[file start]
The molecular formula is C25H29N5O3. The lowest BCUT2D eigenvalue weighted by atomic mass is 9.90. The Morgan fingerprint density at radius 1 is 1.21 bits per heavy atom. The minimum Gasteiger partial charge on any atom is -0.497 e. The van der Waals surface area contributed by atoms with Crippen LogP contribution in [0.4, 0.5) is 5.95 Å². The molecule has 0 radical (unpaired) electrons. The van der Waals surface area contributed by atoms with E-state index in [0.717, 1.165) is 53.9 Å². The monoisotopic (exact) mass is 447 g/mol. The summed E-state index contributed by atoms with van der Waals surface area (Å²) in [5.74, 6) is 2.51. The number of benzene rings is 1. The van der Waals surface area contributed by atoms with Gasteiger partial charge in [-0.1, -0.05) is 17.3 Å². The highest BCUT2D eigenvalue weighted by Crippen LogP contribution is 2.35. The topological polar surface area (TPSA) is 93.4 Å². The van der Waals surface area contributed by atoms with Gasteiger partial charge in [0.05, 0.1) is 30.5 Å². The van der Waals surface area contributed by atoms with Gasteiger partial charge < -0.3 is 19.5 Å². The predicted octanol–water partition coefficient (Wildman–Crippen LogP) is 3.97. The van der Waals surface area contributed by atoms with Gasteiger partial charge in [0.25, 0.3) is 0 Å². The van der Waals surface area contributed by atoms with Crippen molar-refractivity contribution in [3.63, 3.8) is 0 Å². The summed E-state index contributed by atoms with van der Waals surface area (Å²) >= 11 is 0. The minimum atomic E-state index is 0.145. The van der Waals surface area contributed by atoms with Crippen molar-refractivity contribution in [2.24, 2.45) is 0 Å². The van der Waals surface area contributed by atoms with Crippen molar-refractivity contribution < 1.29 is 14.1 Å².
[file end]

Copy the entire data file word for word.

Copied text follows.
The molecular formula is C25H29N5O3. The lowest BCUT2D eigenvalue weighted by atomic mass is 9.90. The Morgan fingerprint density at radius 1 is 1.21 bits per heavy atom. The minimum Gasteiger partial charge on any atom is -0.497 e. The van der Waals surface area contributed by atoms with Crippen LogP contribution in [0.4, 0.5) is 5.95 Å². The molecule has 0 radical (unpaired) electrons. The van der Waals surface area contributed by atoms with E-state index in [0.717, 1.165) is 53.9 Å². The monoisotopic (exact) mass is 447 g/mol. The summed E-state index contributed by atoms with van der Waals surface area (Å²) in [5.74, 6) is 2.51. The number of benzene rings is 1. The van der Waals surface area contributed by atoms with Gasteiger partial charge in [-0.1, -0.05) is 17.3 Å². The highest BCUT2D eigenvalue weighted by Crippen LogP contribution is 2.35. The topological polar surface area (TPSA) is 93.4 Å². The van der Waals surface area contributed by atoms with Gasteiger partial charge in [0.05, 0.1) is 30.5 Å². The van der Waals surface area contributed by atoms with Gasteiger partial charge < -0.3 is 19.5 Å². The predicted octanol–water partition coefficient (Wildman–Crippen LogP) is 3.97. The van der Waals surface area contributed by atoms with Gasteiger partial charge in [0.25, 0.3) is 0 Å². The van der Waals surface area contributed by atoms with Crippen molar-refractivity contribution in [3.63, 3.8) is 0 Å². The summed E-state index contributed by atoms with van der Waals surface area (Å²) >= 11 is 0. The minimum atomic E-state index is 0.145. The van der Waals surface area contributed by atoms with Crippen molar-refractivity contribution in [2.24, 2.45) is 0 Å². The van der Waals surface area contributed by atoms with Crippen molar-refractivity contribution < 1.29 is 14.1 Å².